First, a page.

And I’m not unique. Millions around the world suffer from mammoth physical and/or emotional turbulence after eating sweets or fast carbs.

5)  When Stressed Out, Temptation Will Strike—A lot.

Over time, I’ve come to realize that if I’m under extreme stress, deadline pressure or emotional turmoil, my calm resolve will be shaken. Sure enough, at that point, fast carbs such as movie popcorn will entice me. More about that later.

6)  Falling off the Wagon Is Okay; Perhaps Even Expected.

You just can’t apply the same standards towards food that you do for alcohol. Unlike booze—which you can totally skip and never drink another drop again—you always have to eat.

This means that whenever and wherever you go, sugary or quickie-carb nonfoods will abound. At times, they’ll strive to land in your stomach—or so it may feel.

What’s more, we’re human beings, which means we’re not perfect. Rest assured that there’s a tremendous freedom in accepting that despite our best efforts, at times, we just won’t eat right. That’s okay. It’s what you do afterwards that counts.

7)  Real Food Tastes Sweeter & Tastier than Junk Food.

When you let go of sweets and fast carbs, you’ll discover your taste buds. Real food, you’ll find, is scrumptious and delectable as opposed to the bland, super-salty, excessively sweet or ultra-fatty taste you get when you turn to quickie-carb foods.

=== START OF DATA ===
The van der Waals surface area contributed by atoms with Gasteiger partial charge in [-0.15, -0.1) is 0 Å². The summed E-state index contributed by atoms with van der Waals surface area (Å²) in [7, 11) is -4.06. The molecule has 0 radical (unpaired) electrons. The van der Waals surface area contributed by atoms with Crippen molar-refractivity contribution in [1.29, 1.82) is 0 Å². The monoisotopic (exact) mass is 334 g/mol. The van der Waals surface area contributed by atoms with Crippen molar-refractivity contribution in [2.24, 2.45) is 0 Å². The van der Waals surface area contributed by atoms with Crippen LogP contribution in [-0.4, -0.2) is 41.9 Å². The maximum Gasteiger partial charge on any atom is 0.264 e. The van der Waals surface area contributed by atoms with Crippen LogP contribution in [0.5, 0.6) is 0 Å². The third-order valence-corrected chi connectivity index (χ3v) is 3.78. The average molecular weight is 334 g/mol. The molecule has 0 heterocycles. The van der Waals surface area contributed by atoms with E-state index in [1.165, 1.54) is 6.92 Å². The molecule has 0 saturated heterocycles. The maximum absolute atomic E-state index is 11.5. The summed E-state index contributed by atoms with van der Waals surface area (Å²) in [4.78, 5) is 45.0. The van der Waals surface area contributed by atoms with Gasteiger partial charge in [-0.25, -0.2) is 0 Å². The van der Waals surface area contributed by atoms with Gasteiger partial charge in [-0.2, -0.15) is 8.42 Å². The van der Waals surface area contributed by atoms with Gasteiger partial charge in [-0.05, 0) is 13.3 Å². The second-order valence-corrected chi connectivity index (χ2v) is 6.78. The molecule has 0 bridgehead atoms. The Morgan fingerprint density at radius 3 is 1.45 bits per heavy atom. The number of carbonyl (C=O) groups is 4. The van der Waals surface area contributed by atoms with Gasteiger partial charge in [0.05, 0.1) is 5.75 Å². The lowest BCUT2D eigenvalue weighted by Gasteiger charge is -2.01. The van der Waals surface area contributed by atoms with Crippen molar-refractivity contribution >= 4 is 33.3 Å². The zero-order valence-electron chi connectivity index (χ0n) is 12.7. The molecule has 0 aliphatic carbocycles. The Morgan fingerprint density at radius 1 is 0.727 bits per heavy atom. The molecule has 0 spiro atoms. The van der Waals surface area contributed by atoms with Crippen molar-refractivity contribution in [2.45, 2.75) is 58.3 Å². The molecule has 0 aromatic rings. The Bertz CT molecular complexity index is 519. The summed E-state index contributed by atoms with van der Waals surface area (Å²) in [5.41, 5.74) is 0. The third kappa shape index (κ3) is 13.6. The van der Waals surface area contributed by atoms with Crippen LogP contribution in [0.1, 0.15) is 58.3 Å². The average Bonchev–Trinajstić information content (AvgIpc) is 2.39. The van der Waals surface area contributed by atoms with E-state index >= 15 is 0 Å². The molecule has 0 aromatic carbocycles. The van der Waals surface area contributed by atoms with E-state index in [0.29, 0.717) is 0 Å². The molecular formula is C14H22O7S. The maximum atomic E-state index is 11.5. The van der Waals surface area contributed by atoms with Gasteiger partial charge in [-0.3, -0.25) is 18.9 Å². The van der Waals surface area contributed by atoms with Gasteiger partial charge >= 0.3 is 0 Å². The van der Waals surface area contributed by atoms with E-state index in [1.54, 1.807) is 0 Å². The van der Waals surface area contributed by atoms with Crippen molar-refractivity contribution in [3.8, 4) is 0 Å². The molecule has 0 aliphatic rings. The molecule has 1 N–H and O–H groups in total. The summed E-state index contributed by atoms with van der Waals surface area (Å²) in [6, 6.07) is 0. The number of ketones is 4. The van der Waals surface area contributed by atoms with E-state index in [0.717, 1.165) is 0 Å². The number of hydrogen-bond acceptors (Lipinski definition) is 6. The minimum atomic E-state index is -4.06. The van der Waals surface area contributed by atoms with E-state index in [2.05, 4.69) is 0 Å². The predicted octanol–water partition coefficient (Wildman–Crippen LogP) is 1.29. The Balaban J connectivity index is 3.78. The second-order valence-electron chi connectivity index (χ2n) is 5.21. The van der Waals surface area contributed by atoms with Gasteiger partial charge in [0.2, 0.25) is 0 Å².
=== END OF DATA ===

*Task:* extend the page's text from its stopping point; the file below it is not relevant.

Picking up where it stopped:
Plus, when you lovingly create your own dishes, you’ll be delightfully surprised at how you’ll savor the flavors.

Learn More About Me. I'm a former sugar-addicted journalist, who quit sugar on doctor’s orders in 1998. Now 16 years into sugar sobriety, I've created many cool tips and tools to help thousands worldwide release their over-attachment to sweets and quickie carbs. I'm also a speaker and best-selling author of Sugar Shock and Beyond Sugar Shock: The 6-Week Plan to Break Free of Your Sugar Addiction & Get Slimmer, Sexier & Sweeter. Get Sugar Shock Blog updates in your mailbox.

Join the Conversation. Have you thought about quitting sugar or processed carbohydrates? Name 3 reasons why.

Special thanks to Getty Images for the photo above. Please note that I'm not sure if can use this so please forgive me and notify me if I can't use it, if you have the rights.

Sugar was once my go-to "drug." Now, I'm an ex-sugar-addicted journalist. ALL 44 of my baffling ailments vanished after I reluctantly kicked the sweet stuff and quickie carbs in 1998. Now, I’m author of the expose, Sugar Shock (Berkley Books, 2006) and Beyond Sugar Shock (Hay House, 2012), which gives you a simple, proven plan to kick sweets. My next book, Crush Your Crazy Cravings™ -- which I'm now completing -- will give you easy, tested tools to squash your cravings for sugar, salt and fatty foods. I’m also a motivational speaker, certified life coach, certified health coach, media guest, and Gab with the Gurus host. I'm also organizer for the upcoming Sugar World Summit. Let’s connect on social media!

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4 thoughts on “7 Lessons from Staying Sugar-Free for 16 Years

  1. Gosh I could nt have put it better as Fenonia Hill….I dont want to have a stroke…..I was always a great business woman but since staying at home with children whom I adore I eat more rubbish than I would have ever done….and the mood swings are unreal…crying bouts…I know they relate to sugar withdrawals. Also I love to keep fit so I want to look and feel better.

  2. Orla,
    My heart goes out to you. The mood swings, crying spells and sugar withdrawals are soooooo awful!
    Might I suggest that you think about your children.
    You do want to be around for them, right?
    Well, when you eat more healthy, you’ll feel better and be a better mother and set a better example for them.